Review by: David Konstan, Brown University - April 19, 2013
At a reasonable price, students may own an elementary edition of a Terentian play together with a reproduction of an ancient manuscript that will convey something of the history of classical texts and invite interest in paleography.
Review by: Roy Pinkerton, JACT - September 27, 2005
The advance publicity sounded too good to be true: an edition of the Phormio, accompanied by a complete reproduction of one of its principal manuscripts. Professor Coury’s book, however, turns out to be precisely that, and both she and her publishers are to be warmly congratulated on this imaginative and innovative production.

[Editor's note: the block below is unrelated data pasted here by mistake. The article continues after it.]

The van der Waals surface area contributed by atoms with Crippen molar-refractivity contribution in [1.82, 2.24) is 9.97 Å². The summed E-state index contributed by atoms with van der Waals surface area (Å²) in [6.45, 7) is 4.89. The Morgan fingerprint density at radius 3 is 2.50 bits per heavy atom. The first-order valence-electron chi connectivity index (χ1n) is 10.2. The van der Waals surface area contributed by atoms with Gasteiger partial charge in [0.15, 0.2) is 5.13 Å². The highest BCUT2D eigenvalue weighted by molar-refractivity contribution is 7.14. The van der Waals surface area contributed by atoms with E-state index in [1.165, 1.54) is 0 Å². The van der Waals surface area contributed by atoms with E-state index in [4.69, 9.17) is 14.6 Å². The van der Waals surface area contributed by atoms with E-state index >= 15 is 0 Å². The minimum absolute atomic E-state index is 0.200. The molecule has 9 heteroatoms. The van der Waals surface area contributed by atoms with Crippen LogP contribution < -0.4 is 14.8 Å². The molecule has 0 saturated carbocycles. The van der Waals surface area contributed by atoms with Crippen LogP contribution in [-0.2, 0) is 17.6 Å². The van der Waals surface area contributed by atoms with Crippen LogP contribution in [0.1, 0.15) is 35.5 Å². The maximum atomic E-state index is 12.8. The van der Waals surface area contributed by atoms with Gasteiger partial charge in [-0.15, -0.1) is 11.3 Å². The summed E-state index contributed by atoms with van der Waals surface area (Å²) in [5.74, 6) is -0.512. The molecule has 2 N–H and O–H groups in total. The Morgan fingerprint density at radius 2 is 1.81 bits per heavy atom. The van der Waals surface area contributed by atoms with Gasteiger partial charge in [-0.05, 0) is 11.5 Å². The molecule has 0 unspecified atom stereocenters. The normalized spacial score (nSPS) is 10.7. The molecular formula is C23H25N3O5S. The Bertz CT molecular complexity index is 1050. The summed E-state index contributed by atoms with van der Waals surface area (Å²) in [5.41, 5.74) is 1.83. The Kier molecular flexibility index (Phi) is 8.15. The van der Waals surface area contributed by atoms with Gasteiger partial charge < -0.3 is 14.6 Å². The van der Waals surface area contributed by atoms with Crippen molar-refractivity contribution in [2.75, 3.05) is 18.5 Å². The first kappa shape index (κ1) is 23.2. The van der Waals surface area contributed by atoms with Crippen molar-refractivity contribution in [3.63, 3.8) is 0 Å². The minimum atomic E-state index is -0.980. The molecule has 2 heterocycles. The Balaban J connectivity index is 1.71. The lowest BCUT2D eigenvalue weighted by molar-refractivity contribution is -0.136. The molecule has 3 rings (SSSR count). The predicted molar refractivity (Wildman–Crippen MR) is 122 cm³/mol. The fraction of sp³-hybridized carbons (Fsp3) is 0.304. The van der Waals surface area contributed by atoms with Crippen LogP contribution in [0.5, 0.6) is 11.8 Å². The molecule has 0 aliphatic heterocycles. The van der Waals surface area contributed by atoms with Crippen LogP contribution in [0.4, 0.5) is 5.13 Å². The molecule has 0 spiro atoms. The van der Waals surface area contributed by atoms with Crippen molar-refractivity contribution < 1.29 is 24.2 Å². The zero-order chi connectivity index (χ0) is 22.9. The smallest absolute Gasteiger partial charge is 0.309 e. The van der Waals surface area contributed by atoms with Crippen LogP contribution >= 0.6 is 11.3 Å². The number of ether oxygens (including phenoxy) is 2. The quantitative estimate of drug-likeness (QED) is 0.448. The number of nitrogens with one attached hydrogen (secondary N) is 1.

The fourth/fifth century Codex Bembinus is the earliest extant manuscript of Terence and is generally regarded as the most trustworthy. The Phormio is to be found on folios 53r to 76r, and on the left-hand pages of chapter 1 all 47 leaves are photographically reproduced. The reproduction is actual size, one side of a folio to a page, and its quality is astonishingly good: even the scribe’s faint preliminary rulings on the parchment are visible. The method of photography employed has unfortunately not been such as to surmount the problems caused by the transparency of the parchment, and ink showing through from the other side of the folio can sometimes make reading difficult (63v is particularly blurred): but in this respect, as in all others, we are simply experiencing the very difficulties we would encounter if we were face to face with the actual manuscript. On the facing pages of chapter 1 is an exact transcription of the codex, haplographies, dittographies, misspellings, lacunae, and all. In order to make this a more readily understood key to the manuscript, the words of the text are spaced and abbreviations expanded, but otherwise nothing is changed.